Background: Gram-negative bacteremia is a major cause of morbidity and mortality in hospitalized patients. Data to guide the duration of antibiotic therapy are limited.
Methods: This was a randomized, multicenter, open-label, noninferiority trial. Inpatients with gram-negative bacteremia, who were afebrile and hemodynamically stable for at least 48 hours, were randomized to receive 7 days (intervention) or 14 days (control) of covering antibiotic therapy. Patients with uncontrolled focus of infection were excluded. The primary outcome at 90 days was a composite of all-cause mortality; relapse, suppurative, or distant complications; and readmission or extended hospitalization (>14 days). The noninferiority margin was set at 10%.
Results: We included 604 patients (306 intervention, 298 control) between January 2013 and August 2017 in 3 centers in Israel and Italy. The source of the infection was urinary in 411 of 604 patients (68%); causative pathogens were mainly Enterobacteriaceae (543/604 [90%]). A 7-day difference in the median duration of covering antibiotics was achieved. The primary outcome occurred in 140 of 306 patients (45.8%) in the 7-day group vs 144 of 298 (48.3%) in the 14-day group (risk difference, -2.6% [95% confidence interval, -10.5% to 5.3%]). No significant differences were observed in all other outcomes and adverse events, except for a shorter time to return to baseline functional status in the short-course therapy arm.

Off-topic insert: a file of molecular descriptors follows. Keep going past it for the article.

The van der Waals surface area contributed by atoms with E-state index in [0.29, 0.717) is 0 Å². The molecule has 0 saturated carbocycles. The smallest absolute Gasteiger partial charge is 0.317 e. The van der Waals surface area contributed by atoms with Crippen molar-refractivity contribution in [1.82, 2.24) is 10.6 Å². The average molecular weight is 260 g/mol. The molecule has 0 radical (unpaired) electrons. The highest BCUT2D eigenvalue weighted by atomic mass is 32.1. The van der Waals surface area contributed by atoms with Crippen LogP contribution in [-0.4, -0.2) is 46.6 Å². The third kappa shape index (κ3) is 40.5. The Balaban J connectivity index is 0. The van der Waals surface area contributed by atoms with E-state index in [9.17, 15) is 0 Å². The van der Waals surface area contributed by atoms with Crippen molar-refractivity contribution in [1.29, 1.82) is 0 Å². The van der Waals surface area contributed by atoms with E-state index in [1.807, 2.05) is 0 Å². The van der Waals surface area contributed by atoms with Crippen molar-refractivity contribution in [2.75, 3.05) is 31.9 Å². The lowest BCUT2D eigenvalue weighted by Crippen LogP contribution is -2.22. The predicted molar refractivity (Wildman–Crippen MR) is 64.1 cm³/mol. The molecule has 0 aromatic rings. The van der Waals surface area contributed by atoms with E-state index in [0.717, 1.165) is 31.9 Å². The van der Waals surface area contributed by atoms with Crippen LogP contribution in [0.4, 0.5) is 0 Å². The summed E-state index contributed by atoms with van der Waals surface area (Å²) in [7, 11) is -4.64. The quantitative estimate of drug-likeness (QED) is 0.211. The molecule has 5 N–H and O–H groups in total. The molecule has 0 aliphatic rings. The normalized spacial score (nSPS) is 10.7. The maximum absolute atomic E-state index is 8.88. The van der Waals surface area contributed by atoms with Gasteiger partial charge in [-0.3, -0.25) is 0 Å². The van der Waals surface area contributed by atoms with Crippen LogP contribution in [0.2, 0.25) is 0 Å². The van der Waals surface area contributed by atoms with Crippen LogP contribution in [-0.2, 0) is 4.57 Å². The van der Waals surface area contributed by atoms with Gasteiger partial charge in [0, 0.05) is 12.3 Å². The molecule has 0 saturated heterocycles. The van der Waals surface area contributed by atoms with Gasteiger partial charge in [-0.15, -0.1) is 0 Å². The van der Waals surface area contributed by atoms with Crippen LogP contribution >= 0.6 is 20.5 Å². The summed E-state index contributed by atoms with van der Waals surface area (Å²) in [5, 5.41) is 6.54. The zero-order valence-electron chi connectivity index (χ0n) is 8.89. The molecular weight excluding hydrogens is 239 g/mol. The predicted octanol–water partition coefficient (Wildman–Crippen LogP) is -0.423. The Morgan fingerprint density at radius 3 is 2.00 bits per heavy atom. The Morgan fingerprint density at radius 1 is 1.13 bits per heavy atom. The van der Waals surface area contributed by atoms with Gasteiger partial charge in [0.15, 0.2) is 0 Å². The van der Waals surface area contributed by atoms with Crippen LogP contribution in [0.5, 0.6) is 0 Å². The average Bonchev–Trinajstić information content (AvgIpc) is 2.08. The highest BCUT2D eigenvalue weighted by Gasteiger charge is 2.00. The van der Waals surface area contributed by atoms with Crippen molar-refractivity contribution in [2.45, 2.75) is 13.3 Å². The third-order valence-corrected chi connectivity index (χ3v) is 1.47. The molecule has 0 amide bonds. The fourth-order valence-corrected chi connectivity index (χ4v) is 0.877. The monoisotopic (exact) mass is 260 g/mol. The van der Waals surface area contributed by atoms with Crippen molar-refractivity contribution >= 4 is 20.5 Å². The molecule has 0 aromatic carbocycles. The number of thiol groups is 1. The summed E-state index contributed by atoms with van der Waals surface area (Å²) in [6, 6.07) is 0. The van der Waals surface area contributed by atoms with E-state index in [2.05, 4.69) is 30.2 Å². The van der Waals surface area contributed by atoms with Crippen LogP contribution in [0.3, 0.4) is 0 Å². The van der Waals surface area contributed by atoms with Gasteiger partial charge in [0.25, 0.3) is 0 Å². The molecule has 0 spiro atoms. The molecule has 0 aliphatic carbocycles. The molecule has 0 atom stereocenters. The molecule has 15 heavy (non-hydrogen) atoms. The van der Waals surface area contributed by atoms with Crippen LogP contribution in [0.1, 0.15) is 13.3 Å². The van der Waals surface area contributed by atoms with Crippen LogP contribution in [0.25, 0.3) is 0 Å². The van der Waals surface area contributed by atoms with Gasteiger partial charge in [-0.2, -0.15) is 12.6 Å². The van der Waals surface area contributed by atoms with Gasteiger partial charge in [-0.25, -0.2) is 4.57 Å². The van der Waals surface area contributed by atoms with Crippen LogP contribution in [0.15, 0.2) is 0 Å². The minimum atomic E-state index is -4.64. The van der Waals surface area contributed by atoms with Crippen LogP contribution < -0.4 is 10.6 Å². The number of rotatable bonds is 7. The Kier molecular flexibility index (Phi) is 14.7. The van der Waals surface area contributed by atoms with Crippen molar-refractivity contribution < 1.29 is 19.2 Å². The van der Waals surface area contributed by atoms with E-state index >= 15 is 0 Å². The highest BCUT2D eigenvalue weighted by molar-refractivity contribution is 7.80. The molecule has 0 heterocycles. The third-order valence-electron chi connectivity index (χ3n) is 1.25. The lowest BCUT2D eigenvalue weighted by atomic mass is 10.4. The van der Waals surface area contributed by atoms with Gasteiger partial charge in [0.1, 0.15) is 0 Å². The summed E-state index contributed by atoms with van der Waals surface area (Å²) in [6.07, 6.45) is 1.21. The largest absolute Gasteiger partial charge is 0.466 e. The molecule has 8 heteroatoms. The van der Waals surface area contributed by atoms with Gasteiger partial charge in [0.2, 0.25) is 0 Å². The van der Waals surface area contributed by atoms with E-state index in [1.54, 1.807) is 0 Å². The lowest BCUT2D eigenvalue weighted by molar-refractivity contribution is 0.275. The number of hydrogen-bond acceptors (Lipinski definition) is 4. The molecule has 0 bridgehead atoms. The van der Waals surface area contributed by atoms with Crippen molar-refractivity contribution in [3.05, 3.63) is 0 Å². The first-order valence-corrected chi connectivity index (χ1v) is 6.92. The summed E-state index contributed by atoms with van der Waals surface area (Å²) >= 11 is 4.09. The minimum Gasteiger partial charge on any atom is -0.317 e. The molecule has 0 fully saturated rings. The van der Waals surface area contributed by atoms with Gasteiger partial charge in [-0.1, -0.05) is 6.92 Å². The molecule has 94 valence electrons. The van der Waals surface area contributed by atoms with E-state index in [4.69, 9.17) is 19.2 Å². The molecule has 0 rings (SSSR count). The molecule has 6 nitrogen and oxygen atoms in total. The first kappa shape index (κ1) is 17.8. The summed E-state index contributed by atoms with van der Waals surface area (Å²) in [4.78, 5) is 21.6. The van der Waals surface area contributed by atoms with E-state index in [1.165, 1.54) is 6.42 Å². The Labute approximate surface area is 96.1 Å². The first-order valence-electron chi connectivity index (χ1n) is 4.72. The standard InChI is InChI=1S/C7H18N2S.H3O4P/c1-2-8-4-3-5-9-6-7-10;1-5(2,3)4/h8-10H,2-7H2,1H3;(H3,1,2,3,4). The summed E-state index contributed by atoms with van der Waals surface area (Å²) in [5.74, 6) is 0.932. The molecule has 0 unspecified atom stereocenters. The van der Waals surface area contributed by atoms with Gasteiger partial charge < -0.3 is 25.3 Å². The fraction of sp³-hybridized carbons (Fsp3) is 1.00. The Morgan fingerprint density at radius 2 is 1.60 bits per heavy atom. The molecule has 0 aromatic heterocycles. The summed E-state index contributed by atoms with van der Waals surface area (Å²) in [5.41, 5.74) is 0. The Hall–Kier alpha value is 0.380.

Conclusions: In patients hospitalized with gram-negative bacteremia achieving clinical stability before day 7, an antibiotic course of 7 days was noninferior to 14 days. Reducing antibiotic treatment for uncomplicated gram-negative bacteremia to 7 days is an important antibiotic stewardship intervention.
Clinical trials registration: NCT01737320.
Keywords: antibiotics; bacteremia; duration; gram-negative.
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